We keep a record of all our meetings. While we didn't explicitly discuss undefined at all, I was in a hurry and summarized our meeting as:

>>>> * There's a problem differentiating between 'null' and
>>>> 'undefined':
>>>> ```
>>>> Foo?[] arr = [new Foo(), null];
>>>> auto el1 = arr[1];
>>>> auto el2 = arr[2];
>>>> ```
>>>> el1 has type Foo?
>>>> el2 has type Foo?
>>>> el1 has value null // el1 exists but is null
>>>> el2 has value null // el2 does NOT exist but is also null
>>>> To deal with this, we can add a `hasIndex(int i)` method to
>>>> containers.

Subconsciously, this led to the realization that all we had to do was differentiate between null and undefined in our type system.

Introducing Existent Types

In JavaScript, null means that a value exists but is an "empty value," and undefined means no value exists at all. A basic example is here:

var x = null;
var y;

console.log(x); // null
console.log(y); // undefined

This illustrates the basic concept; unfortunately, JavaScript is inconsistent:

var x = null;
var y;
var z = undefined;

console.log(x); // null
console.log(y); // undefined
console.log(z); // undefined

JS++ has different semantics. First of all, in JS++, all variables must be initialized; therefore, you can't have a variable reference return undefined... ever. Secondly, null means "empty value," but undefined in JS++ means "out-of-bounds error."

JS++ introduces existent types, which uses the + syntax, to describe container accesses:

int[] arr = [ 7, 8, 9 ];

int+ x = arr[0];
int+ y = arr[1000];

We can think of existent types as the "bounds-checked type." I'm a big believer in simplicity. Rather than trying to calculate whether the container access is within-bounds or out-of-bounds at compile time, we delay this check to runtime via the code generator. Existent types are not purely a type checking innovation. The type provides guidance to the code generator to generate code such as the following:

int[] arr = [ 7, 8, 9 ];

int+ x = 0 < arr.length ? arr[0] : undefined;
int+ y = 1000 < arr.length ? arr[1000] : undefined;

We don't actually generate code this way, but it helps illustrate the concept for developers coming from backgrounds in C, C++, C#, Java, etc.

By default, int+ and int are not compatible types. I'll start by introducing the "safe default operator":

int[] arr = [ 7, 8, 9 ];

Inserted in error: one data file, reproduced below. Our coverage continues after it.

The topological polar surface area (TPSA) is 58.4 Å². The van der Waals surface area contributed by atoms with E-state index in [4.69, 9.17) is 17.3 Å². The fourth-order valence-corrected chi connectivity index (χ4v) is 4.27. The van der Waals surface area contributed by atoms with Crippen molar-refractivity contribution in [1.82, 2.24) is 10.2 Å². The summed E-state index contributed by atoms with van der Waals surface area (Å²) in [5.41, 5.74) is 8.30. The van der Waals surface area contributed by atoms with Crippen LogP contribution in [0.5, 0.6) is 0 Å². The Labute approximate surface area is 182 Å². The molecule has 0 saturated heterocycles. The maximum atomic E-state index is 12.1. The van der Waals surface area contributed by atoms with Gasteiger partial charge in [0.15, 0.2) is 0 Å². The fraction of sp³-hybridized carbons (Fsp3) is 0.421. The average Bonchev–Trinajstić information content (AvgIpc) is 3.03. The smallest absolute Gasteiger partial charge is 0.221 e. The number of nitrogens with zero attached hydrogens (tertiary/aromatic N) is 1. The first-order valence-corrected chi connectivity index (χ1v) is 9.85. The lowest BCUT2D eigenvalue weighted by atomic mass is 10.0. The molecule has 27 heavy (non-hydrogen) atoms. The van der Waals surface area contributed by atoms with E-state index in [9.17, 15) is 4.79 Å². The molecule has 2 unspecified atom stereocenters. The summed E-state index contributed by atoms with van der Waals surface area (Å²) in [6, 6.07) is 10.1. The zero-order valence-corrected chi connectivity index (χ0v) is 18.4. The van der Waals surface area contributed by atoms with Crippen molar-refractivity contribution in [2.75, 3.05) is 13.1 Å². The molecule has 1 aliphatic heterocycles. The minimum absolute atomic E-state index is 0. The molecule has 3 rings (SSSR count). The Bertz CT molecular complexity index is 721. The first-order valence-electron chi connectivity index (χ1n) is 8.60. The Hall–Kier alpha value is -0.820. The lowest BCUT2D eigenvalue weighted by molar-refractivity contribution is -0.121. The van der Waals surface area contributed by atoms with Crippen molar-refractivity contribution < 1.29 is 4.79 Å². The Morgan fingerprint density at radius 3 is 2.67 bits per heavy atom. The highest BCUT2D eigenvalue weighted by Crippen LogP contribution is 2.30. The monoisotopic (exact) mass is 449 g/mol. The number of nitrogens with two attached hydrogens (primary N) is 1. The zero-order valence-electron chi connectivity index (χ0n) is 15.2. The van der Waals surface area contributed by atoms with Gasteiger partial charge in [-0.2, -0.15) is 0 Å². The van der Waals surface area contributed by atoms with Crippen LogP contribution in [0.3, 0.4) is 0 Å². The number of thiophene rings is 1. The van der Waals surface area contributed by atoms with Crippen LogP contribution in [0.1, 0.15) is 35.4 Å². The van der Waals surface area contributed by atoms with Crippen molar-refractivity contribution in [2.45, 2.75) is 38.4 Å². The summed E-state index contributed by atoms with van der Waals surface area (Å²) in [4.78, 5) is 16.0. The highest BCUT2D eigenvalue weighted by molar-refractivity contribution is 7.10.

int+ x = arr[0];
int+ y = arr[1000];

int a = x ?? 0;
int b = y ?? 1;

The "safe default operator" will check if the left-hand side is undefined. If the value is undefined, the evaluated value of the right-hand side of the ?? operator is returned. Otherwise, the left-hand side is returned. In the case of the example above, 'a' will have the value of 7 because 'x' was within-bounds. 'b' will have the value of '1' because 'y' was out-of-bounds, and, thus, the alternative value provided to the ?? operator was used.

T+ cannot be the element type

The problem with JavaScript is that you can have an array of undefined values:

var arr = [ undefined, undefined, undefined ];

In the above case, JavaScript would not be able to differentiate between a within-bounds undefined and an out-of-bounds undefined. In JS++, an existent type cannot be the element type of an array or other container:

int+[] arr = []; // ERROR

[ ERROR ] JSPPE5204: Existent type `int+' cannot be used as the element type for arrays

Therefore, the invention of existent types cannot be retroactively applied to JavaScript.

If you want to represent an array element as having an "empty" value, you have to use nullable types...

Nullable Types + Existent Types

The following describes the basic syntax for the nullable and existent types being introduced in version 0.9.0:

int a = 1;  // 'int' only
int? b = 1; // 'int' or 'null'
int+ c = 1; // 'int' or 'undefined'

However, sometimes we want an array element to contain the "empty" value. In this case, we can combine nullable types with existent types using the following syntax:

int?+ d = 1; // 'int' or 'null' or 'undefined'

In this way, JS++ doesn't have the ambiguity of an undefined value that can be a within-bounds access and also an out-of-bounds access.

Usage with Dictionaries

Existent types can also be used with System.Dictionary<T>. We just introduced how nullable and existent types can be combined so let's use the combination:

import System;

Dictionary<bool?> inviteeDecisions = {
    "Roger": true,
    "Anton": true,
    "James": null, // James is undecided
    "Qin": false

bool?+ isJamesAttending = inviteeDecisions["James"]; // 'null'
bool?+ isBryceAttending = inviteeDecisions["Bryce"]; // 'undefined'